Meeting increased common planning time requirements: A case study of middle schools in three Rhode Island districts

Richard E Drolet, Johnson & Wales University

Abstract

In 2006 the Rhode Island Board of Regents for Elementary and Secondary Education approved restructuring of the learning environment at the middle school level. In addition to the implementation of more personalized learning environments and middle level advisories, professional development and common planning time were addressed. The regulations specifically stated, "By the year 2012, common planning time must increase to at least four times per week at the middle level" (RIDE, 2006, p. 8). In this regulation, the means by which administrators and teachers will receive professional development in the effective use of common planning time must also be addressed by school districts. Currently, some Rhode Island middle schools and junior high schools provide little or no common planning time opportunities for their teachers; others structure common planning time once a week; others provide common planning time every other day; and few middle schools build common planning time into their teachers' daily schedule. The purpose of this case study was to determine how middle schools can properly prepare and train their teachers to use more common planning time most effectively. This study also addressed middle school principals' plans for the implementation or increase in professional development due to the upcoming middle school common planning time regulation.^ A mixed-method case study involving a teacher survey, teacher focus groups, and principal interviews were used. The quantitative teacher survey first documented how teachers (N=147) used their common planning time (e.g., planning instruction, looking at student work, addressing student needs, etc.). This data was analyzed using descriptive statistics, and findings were reported using tables, charts, and narrative relative to how teachers on middle school teams currently utilized their common planning time. The teacher focus groups (N=3) were used to explore themes and check other revealing data derived from the surveys. The qualitative principal interviews (N=5) were analyzed using coding methods to develop common themes based on the principals' perceptions of professional development, structures, and processes needed to make the increase in common planning time viable and effective.^ The results of this study provide middle school principals, teachers, and state policy makers with useful guidance on how to use common planning time effectively to improve student performance. The implementation of professional development related to middle school teams of teachers utilizing common planning time most effectively may also be facilitated. ^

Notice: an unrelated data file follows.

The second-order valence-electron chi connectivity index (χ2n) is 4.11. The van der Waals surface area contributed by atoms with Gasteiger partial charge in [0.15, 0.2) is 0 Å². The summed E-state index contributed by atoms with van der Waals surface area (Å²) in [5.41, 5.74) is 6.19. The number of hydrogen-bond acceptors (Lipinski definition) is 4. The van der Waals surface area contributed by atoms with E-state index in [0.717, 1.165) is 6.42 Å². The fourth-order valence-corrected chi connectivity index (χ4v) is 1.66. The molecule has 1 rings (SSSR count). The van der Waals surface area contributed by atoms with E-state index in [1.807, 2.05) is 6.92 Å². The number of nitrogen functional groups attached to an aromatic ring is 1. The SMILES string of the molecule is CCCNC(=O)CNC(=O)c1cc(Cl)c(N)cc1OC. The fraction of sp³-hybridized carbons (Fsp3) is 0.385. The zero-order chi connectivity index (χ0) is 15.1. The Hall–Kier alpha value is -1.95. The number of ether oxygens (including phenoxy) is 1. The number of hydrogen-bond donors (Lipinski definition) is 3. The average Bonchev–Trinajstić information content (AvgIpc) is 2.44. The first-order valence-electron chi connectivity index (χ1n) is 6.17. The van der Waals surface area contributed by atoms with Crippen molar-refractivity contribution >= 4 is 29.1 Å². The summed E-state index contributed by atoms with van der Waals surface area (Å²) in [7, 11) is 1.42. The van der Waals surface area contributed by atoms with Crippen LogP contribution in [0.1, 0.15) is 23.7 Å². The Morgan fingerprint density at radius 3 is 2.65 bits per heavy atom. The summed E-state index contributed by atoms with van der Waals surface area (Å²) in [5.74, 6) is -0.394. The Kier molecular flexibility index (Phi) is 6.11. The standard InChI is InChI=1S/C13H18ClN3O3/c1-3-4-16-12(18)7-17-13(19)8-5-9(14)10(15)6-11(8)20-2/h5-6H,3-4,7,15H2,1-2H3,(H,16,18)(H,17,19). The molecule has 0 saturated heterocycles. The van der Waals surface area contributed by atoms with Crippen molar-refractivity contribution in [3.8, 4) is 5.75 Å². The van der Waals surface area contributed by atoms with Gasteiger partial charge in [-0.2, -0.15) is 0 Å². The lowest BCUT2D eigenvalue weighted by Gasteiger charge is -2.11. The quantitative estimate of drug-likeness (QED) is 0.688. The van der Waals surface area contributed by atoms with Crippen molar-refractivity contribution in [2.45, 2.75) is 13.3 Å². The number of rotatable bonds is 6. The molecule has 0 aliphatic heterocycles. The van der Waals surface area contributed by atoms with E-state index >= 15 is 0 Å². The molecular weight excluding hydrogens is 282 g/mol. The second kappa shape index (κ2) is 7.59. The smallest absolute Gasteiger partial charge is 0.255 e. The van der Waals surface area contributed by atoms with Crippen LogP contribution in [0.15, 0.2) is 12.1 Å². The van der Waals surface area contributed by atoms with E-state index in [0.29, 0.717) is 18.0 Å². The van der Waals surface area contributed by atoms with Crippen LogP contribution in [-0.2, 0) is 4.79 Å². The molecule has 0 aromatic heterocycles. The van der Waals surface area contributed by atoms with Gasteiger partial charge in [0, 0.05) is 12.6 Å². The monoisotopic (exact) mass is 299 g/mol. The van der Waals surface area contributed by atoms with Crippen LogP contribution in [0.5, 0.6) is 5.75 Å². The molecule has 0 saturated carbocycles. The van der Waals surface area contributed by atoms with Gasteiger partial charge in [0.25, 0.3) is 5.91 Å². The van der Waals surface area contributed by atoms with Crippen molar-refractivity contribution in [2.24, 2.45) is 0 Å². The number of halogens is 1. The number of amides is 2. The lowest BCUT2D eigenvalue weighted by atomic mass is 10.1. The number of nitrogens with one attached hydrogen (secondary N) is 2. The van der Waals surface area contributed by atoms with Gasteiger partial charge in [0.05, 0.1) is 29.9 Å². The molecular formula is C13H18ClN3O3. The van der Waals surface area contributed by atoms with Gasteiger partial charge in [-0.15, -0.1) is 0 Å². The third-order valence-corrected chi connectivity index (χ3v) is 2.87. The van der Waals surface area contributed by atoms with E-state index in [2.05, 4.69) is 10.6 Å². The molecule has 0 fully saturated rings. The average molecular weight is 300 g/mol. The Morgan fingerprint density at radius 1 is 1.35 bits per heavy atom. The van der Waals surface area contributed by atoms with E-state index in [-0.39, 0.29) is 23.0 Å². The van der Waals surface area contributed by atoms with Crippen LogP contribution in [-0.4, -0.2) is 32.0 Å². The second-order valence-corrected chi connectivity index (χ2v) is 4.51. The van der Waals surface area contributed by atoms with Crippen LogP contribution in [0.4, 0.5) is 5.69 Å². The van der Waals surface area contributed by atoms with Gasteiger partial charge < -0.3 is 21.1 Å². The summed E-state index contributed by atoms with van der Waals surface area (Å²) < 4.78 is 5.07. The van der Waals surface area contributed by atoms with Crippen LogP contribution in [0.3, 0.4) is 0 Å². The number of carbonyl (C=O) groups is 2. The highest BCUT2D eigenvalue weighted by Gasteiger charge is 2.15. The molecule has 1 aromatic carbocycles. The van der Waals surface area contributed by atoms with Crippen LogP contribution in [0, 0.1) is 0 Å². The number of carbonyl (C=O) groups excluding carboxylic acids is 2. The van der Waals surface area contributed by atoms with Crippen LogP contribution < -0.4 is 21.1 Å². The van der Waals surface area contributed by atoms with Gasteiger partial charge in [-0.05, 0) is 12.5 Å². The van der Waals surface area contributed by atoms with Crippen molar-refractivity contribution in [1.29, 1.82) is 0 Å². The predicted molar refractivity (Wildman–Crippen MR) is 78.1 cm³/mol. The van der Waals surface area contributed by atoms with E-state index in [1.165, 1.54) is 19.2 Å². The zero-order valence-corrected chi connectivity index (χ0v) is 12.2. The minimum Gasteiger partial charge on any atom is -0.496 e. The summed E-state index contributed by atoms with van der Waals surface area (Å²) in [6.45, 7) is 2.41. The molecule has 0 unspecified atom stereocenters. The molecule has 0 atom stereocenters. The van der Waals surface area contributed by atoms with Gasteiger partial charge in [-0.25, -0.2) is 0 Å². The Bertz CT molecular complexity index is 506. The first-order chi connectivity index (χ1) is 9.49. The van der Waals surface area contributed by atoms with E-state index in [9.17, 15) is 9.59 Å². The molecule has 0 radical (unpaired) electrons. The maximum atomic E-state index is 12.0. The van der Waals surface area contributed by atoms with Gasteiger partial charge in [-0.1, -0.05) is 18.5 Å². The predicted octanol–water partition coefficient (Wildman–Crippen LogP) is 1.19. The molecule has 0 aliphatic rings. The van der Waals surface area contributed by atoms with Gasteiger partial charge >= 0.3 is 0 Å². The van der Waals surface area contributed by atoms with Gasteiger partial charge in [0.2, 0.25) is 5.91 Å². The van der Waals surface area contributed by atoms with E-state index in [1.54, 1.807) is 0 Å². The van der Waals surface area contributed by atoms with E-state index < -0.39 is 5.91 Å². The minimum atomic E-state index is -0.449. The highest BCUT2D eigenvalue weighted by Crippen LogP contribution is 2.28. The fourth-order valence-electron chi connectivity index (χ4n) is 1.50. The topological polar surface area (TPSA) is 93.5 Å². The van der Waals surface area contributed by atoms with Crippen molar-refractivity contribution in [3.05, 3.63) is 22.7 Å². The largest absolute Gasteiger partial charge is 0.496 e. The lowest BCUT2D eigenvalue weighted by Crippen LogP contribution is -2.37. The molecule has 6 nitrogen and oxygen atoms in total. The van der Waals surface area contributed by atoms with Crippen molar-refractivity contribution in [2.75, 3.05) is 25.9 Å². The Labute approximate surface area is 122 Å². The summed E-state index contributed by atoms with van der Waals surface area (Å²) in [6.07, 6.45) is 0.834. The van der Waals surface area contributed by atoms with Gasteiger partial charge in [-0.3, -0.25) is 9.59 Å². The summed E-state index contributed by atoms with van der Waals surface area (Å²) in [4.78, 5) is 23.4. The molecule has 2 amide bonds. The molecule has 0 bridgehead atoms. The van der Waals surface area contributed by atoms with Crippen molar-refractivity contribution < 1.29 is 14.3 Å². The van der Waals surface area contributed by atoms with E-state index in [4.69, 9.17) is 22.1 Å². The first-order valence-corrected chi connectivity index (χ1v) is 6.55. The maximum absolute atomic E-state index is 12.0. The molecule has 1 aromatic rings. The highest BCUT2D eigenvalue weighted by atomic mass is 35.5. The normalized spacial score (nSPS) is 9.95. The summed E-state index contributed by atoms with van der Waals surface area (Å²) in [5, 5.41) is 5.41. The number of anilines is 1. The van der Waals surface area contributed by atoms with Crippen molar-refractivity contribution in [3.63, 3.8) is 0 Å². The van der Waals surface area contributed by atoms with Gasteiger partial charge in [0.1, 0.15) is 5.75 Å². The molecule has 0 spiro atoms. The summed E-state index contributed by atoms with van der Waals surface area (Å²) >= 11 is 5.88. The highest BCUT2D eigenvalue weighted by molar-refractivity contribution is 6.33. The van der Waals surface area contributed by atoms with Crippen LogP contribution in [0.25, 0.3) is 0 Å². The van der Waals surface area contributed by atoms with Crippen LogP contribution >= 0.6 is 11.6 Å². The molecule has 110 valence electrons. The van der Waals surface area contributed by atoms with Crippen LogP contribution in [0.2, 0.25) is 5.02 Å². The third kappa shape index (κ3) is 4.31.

Subject Area

Education, General|Education, Secondary|Education, Curriculum and Instruction

Recommended Citation

Richard E Drolet, "Meeting increased common planning time requirements: A case study of middle schools in three Rhode Island districts" (January 1, 2009). Dissertation & Theses Collection. Paper AAI3350094.
http://scholarsarchive.jwu.edu/dissertations/AAI3350094

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